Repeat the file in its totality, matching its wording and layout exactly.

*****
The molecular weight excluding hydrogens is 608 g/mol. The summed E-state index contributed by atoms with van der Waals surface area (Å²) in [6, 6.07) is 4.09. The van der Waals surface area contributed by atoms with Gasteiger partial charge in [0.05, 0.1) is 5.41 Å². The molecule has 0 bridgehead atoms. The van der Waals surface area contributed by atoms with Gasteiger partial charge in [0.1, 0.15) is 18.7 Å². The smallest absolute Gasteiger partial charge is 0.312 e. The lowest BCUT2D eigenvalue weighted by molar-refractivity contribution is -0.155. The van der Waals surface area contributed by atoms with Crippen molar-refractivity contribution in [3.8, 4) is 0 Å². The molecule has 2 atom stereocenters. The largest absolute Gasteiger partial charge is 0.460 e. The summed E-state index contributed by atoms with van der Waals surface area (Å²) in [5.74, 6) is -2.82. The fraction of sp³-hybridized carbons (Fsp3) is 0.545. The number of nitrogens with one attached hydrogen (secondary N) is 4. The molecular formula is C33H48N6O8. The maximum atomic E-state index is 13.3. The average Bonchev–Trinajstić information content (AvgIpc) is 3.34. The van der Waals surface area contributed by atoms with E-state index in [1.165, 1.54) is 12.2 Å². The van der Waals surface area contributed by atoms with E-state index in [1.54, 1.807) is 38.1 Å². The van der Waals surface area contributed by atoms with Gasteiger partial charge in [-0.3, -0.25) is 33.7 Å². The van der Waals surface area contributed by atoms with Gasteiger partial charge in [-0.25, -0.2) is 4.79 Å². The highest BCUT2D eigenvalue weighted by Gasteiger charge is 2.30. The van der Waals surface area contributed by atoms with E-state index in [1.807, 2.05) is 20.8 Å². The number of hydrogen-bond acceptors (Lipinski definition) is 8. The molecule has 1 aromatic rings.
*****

The molecular weight excluding hydrogens is 608 g/mol. The summed E-state index contributed by atoms with van der Waals surface area (Å²) in [6, 6.07) is 4.09. The van der Waals surface area contributed by atoms with Gasteiger partial charge in [0.05, 0.1) is 5.41 Å². The molecule has 0 bridgehead atoms. The van der Waals surface area contributed by atoms with Gasteiger partial charge in [0.1, 0.15) is 18.7 Å². The smallest absolute Gasteiger partial charge is 0.312 e. The lowest BCUT2D eigenvalue weighted by molar-refractivity contribution is -0.155. The van der Waals surface area contributed by atoms with Crippen molar-refractivity contribution in [3.8, 4) is 0 Å². The molecule has 2 atom stereocenters. The largest absolute Gasteiger partial charge is 0.460 e. The summed E-state index contributed by atoms with van der Waals surface area (Å²) in [5.74, 6) is -2.82. The fraction of sp³-hybridized carbons (Fsp3) is 0.545. The number of nitrogens with one attached hydrogen (secondary N) is 4. The molecular formula is C33H48N6O8. The maximum atomic E-state index is 13.3. The average Bonchev–Trinajstić information content (AvgIpc) is 3.34. The van der Waals surface area contributed by atoms with E-state index in [1.165, 1.54) is 12.2 Å². The van der Waals surface area contributed by atoms with E-state index in [1.54, 1.807) is 38.1 Å². The van der Waals surface area contributed by atoms with Gasteiger partial charge in [-0.3, -0.25) is 33.7 Å². The van der Waals surface area contributed by atoms with Gasteiger partial charge in [-0.25, -0.2) is 4.79 Å². The highest BCUT2D eigenvalue weighted by Gasteiger charge is 2.30. The van der Waals surface area contributed by atoms with E-state index in [1.807, 2.05) is 20.8 Å². The number of hydrogen-bond acceptors (Lipinski definition) is 8. The molecule has 1 aromatic rings.